This past weekend, I happened to be in the Sunshine State and decided to drop by the Sun T’s of Central Florida show and cruise at Old Town in Kissimmee. Quite a nice turnout of very nice T-Buckets and a very friendly, infomative bunch of T-Bucket lovers. They had a lot of cool buckets on display and over the next few days I’ll highlight some of my favorites. I must say that moments after walking up on the row of T-Buckets shining under the sizzling Florida sun that one of them really caught my eye because I’m a sucker for short wheelbase cars. This orange beauty not only had that stubby wheelbase look, but it also had a short roofline that made one wonder, “How does the owner get in there?” And as I got closer I was surprised to see this T-Bucket sporting not only a single round tube frame, but it was also chrome plated! Well, I met the owner, Albert Almeida of Ridge Manor, Florida, and not only is his little bucket stunning to look at but it has a fascinating story.
According to Albert, the car was built in the 70s as strictly a show car (more about that later). And, it was sporting the requisite hardware for a calculated-to-win 70s T-Bucket show car: a chromed Jaguar independent rear end. Albert bought this bucket in the 80s and was probably the first person to ever drive this car that had spent its life on the show circuit. Was he in for some surprises!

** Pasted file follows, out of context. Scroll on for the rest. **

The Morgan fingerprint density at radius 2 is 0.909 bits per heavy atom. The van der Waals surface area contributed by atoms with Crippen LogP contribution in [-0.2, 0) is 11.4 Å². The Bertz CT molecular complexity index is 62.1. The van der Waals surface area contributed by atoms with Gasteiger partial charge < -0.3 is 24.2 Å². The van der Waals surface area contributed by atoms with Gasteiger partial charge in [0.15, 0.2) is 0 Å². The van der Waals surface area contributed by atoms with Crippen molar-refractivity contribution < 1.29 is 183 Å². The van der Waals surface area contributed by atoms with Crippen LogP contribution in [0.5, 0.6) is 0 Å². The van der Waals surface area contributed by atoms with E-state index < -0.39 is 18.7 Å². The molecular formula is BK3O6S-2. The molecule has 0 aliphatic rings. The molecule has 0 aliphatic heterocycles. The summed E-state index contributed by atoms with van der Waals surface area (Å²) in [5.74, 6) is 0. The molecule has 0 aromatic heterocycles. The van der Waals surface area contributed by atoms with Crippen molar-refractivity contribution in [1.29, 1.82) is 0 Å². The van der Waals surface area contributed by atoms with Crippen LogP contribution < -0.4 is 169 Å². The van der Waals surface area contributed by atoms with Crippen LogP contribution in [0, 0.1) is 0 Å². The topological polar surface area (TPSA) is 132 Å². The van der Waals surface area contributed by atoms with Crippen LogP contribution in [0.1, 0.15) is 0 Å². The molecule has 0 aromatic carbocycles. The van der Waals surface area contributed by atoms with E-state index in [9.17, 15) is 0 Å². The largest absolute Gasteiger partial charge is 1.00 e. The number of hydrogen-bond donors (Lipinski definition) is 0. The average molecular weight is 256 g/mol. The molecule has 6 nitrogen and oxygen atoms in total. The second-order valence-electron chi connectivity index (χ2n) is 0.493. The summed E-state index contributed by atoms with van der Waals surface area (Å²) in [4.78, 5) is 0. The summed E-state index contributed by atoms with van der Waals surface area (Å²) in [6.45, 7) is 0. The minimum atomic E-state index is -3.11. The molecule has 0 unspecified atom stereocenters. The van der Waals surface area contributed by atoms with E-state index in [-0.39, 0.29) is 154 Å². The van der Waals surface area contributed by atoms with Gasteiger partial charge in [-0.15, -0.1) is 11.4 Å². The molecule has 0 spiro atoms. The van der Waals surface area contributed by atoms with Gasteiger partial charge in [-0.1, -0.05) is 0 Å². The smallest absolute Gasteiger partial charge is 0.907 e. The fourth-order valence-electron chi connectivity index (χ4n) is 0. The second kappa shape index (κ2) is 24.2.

At the time, the T had a tall windshield and the body was unreinforced. After going over a hefty bump, the resultant flexing and distortion shattered the windshield, which in turn ended up in Albert’s lap. After pulling into a location where he could assess the damage, somebody informed him that he had something leaking from those shiny round chrome frame rails. The brake lines had been routed inside the frame and they fractured under the impact of the bump, draining brake fluid on the ground. A little investigation by Albert discovered that the show car builder’s motto must have been outta’ sight, outta’ mind. You see, the chrome frame isn’t all round tube. It was welded behind the firewall to a more conventional unpainted rectangular steel frame. And, the wiring panel was under a tall seat, that made the driver sit almost outside the body of the car. What was worse, though, was the wiring was all point-to-point, unfused! Those cute little fenders were just “jammed” into the body and where hidden by the tall seat were a jagged mess. Albert decided to turn this “look, but don’t touch” beauty into a driver.
After the broken windshield incident, Albert decided to chop the windshield frame and mate it to an equally chopped cloth top, that today sports incredibly water repellent Mercedes top cloth. He ditched the tall seat and reinforced the formerly flimsy body. The dangerous wiring was moved from under the seat to behind the dash. Albert isn’t a tall guy, so he can climb into the new lower seat in a semi-reclining position and see out the windshield without hunching over and says he can drive for about an hour before having to stretch his legs. As you’ll note from the trailer attached, he now drives his T-Bucket all over and reports that running without front shocks has not been a problem. I really dig this car because of its unique look and the fact that Albert has further personalized it and made it even better to look at, to say nothing of the fun he has driving it.
- First Rail Dragster: “The Bug”, Dick Kraft’s Model T ex-roadster - July 30, 2020
- The Gadberry “Low Bucket” - July 20, 2020
- Bob Johnston’s T-Bucket, Later to Become Ed “Big Daddy” Roth’s Tweedy Pie: Part 1 - July 20, 2020